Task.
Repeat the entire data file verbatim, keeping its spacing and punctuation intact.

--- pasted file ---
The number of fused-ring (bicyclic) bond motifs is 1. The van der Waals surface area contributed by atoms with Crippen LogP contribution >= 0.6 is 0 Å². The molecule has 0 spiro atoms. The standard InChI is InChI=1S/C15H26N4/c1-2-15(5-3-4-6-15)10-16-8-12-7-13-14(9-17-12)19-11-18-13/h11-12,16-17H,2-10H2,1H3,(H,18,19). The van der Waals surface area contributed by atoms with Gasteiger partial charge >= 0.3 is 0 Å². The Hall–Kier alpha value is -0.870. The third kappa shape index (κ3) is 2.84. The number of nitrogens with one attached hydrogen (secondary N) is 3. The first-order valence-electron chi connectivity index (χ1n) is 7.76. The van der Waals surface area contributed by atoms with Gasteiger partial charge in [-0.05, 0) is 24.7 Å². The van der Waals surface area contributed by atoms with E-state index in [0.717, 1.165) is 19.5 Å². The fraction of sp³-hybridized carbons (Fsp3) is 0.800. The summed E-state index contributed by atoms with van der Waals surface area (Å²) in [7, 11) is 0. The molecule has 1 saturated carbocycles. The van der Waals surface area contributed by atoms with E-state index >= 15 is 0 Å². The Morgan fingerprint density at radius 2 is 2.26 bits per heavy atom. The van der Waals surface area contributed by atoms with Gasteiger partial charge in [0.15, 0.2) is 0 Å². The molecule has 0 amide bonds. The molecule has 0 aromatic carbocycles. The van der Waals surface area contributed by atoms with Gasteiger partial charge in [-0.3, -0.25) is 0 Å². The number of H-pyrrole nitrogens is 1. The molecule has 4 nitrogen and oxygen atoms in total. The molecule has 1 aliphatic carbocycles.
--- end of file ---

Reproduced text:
The number of fused-ring (bicyclic) bond motifs is 1. The van der Waals surface area contributed by atoms with Crippen LogP contribution >= 0.6 is 0 Å². The molecule has 0 spiro atoms. The standard InChI is InChI=1S/C15H26N4/c1-2-15(5-3-4-6-15)10-16-8-12-7-13-14(9-17-12)19-11-18-13/h11-12,16-17H,2-10H2,1H3,(H,18,19). The van der Waals surface area contributed by atoms with Gasteiger partial charge >= 0.3 is 0 Å². The Hall–Kier alpha value is -0.870. The third kappa shape index (κ3) is 2.84. The number of nitrogens with one attached hydrogen (secondary N) is 3. The first-order valence-electron chi connectivity index (χ1n) is 7.76. The van der Waals surface area contributed by atoms with Gasteiger partial charge in [-0.05, 0) is 24.7 Å². The van der Waals surface area contributed by atoms with E-state index in [0.717, 1.165) is 19.5 Å². The fraction of sp³-hybridized carbons (Fsp3) is 0.800. The summed E-state index contributed by atoms with van der Waals surface area (Å²) in [7, 11) is 0. The molecule has 1 saturated carbocycles. The van der Waals surface area contributed by atoms with E-state index >= 15 is 0 Å². The Morgan fingerprint density at radius 2 is 2.26 bits per heavy atom. The van der Waals surface area contributed by atoms with Gasteiger partial charge in [0.15, 0.2) is 0 Å². The molecule has 0 amide bonds. The molecule has 0 aromatic carbocycles. The van der Waals surface area contributed by atoms with Gasteiger partial charge in [-0.3, -0.25) is 0 Å². The number of H-pyrrole nitrogens is 1. The molecule has 4 nitrogen and oxygen atoms in total. The molecule has 1 aliphatic carbocycles.